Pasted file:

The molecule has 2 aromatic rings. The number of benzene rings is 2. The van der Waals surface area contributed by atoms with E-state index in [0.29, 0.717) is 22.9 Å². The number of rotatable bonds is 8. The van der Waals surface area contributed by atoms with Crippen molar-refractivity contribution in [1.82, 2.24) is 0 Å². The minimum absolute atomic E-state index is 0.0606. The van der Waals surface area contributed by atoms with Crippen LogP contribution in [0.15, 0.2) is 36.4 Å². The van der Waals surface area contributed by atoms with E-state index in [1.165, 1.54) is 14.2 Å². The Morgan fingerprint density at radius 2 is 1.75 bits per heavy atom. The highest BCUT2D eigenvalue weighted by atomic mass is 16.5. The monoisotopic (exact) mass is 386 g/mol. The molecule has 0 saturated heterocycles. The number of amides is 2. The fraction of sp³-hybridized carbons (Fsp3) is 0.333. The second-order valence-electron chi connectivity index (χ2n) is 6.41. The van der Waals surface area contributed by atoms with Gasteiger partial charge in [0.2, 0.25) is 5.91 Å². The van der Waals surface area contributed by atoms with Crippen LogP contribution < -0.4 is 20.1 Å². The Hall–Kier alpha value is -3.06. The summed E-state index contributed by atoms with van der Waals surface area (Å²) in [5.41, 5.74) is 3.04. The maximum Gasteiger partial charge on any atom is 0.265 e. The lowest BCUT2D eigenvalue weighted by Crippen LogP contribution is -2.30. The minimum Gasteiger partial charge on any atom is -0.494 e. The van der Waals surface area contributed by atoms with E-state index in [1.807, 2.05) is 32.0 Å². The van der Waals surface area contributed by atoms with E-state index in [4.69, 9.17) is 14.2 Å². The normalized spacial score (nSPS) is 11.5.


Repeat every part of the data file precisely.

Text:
The molecule has 2 aromatic rings. The number of benzene rings is 2. The van der Waals surface area contributed by atoms with E-state index in [0.29, 0.717) is 22.9 Å². The number of rotatable bonds is 8. The van der Waals surface area contributed by atoms with Crippen molar-refractivity contribution in [1.82, 2.24) is 0 Å². The minimum absolute atomic E-state index is 0.0606. The van der Waals surface area contributed by atoms with Crippen LogP contribution in [0.15, 0.2) is 36.4 Å². The van der Waals surface area contributed by atoms with E-state index in [1.165, 1.54) is 14.2 Å². The Morgan fingerprint density at radius 2 is 1.75 bits per heavy atom. The highest BCUT2D eigenvalue weighted by atomic mass is 16.5. The monoisotopic (exact) mass is 386 g/mol. The molecule has 0 saturated heterocycles. The number of amides is 2. The fraction of sp³-hybridized carbons (Fsp3) is 0.333. The second-order valence-electron chi connectivity index (χ2n) is 6.41. The van der Waals surface area contributed by atoms with Gasteiger partial charge in [0.2, 0.25) is 5.91 Å². The van der Waals surface area contributed by atoms with Crippen LogP contribution < -0.4 is 20.1 Å². The Hall–Kier alpha value is -3.06. The summed E-state index contributed by atoms with van der Waals surface area (Å²) in [5.41, 5.74) is 3.04. The maximum Gasteiger partial charge on any atom is 0.265 e. The lowest BCUT2D eigenvalue weighted by Crippen LogP contribution is -2.30. The minimum Gasteiger partial charge on any atom is -0.494 e. The van der Waals surface area contributed by atoms with E-state index in [1.807, 2.05) is 32.0 Å². The van der Waals surface area contributed by atoms with E-state index in [4.69, 9.17) is 14.2 Å². The normalized spacial score (nSPS) is 11.5.